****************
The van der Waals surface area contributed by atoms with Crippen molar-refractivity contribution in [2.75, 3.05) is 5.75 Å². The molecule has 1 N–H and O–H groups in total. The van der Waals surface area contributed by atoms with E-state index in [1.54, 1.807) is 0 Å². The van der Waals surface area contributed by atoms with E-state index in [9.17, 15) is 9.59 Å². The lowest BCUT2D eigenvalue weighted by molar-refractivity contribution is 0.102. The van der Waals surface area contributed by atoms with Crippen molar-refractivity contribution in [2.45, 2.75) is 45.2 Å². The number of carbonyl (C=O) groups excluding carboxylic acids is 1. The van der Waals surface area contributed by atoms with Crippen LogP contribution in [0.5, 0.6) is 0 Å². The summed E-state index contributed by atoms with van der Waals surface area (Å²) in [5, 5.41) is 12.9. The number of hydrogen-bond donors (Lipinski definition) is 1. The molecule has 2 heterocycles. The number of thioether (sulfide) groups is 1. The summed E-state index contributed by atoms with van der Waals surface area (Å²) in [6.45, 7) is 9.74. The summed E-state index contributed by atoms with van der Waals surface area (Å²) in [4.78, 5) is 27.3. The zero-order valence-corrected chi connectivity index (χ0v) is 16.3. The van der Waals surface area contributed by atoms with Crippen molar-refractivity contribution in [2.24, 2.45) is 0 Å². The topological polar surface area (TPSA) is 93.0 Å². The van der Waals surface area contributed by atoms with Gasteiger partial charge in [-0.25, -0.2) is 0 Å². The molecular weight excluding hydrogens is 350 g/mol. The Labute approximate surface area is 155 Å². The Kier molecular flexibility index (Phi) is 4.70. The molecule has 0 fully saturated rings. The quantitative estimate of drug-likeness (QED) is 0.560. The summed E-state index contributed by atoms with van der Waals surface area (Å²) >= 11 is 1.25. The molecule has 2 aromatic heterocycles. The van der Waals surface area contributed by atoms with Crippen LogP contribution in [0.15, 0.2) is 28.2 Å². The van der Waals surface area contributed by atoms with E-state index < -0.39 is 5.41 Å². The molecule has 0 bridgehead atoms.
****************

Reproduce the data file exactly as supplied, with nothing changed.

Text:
The van der Waals surface area contributed by atoms with Crippen molar-refractivity contribution in [2.75, 3.05) is 5.75 Å². The molecule has 1 N–H and O–H groups in total. The van der Waals surface area contributed by atoms with E-state index in [1.54, 1.807) is 0 Å². The van der Waals surface area contributed by atoms with E-state index in [9.17, 15) is 9.59 Å². The lowest BCUT2D eigenvalue weighted by molar-refractivity contribution is 0.102. The van der Waals surface area contributed by atoms with Crippen molar-refractivity contribution in [2.45, 2.75) is 45.2 Å². The number of carbonyl (C=O) groups excluding carboxylic acids is 1. The van der Waals surface area contributed by atoms with Crippen LogP contribution in [0.5, 0.6) is 0 Å². The summed E-state index contributed by atoms with van der Waals surface area (Å²) in [5, 5.41) is 12.9. The number of hydrogen-bond donors (Lipinski definition) is 1. The molecule has 2 heterocycles. The number of thioether (sulfide) groups is 1. The summed E-state index contributed by atoms with van der Waals surface area (Å²) in [6.45, 7) is 9.74. The summed E-state index contributed by atoms with van der Waals surface area (Å²) in [4.78, 5) is 27.3. The zero-order valence-corrected chi connectivity index (χ0v) is 16.3. The van der Waals surface area contributed by atoms with Crippen molar-refractivity contribution in [2.24, 2.45) is 0 Å². The topological polar surface area (TPSA) is 93.0 Å². The van der Waals surface area contributed by atoms with Gasteiger partial charge in [-0.25, -0.2) is 0 Å². The molecular weight excluding hydrogens is 350 g/mol. The Labute approximate surface area is 155 Å². The Kier molecular flexibility index (Phi) is 4.70. The molecule has 0 fully saturated rings. The quantitative estimate of drug-likeness (QED) is 0.560. The summed E-state index contributed by atoms with van der Waals surface area (Å²) >= 11 is 1.25. The molecule has 2 aromatic heterocycles. The van der Waals surface area contributed by atoms with Crippen LogP contribution in [0.15, 0.2) is 28.2 Å². The van der Waals surface area contributed by atoms with E-state index < -0.39 is 5.41 Å². The molecule has 0 bridgehead atoms.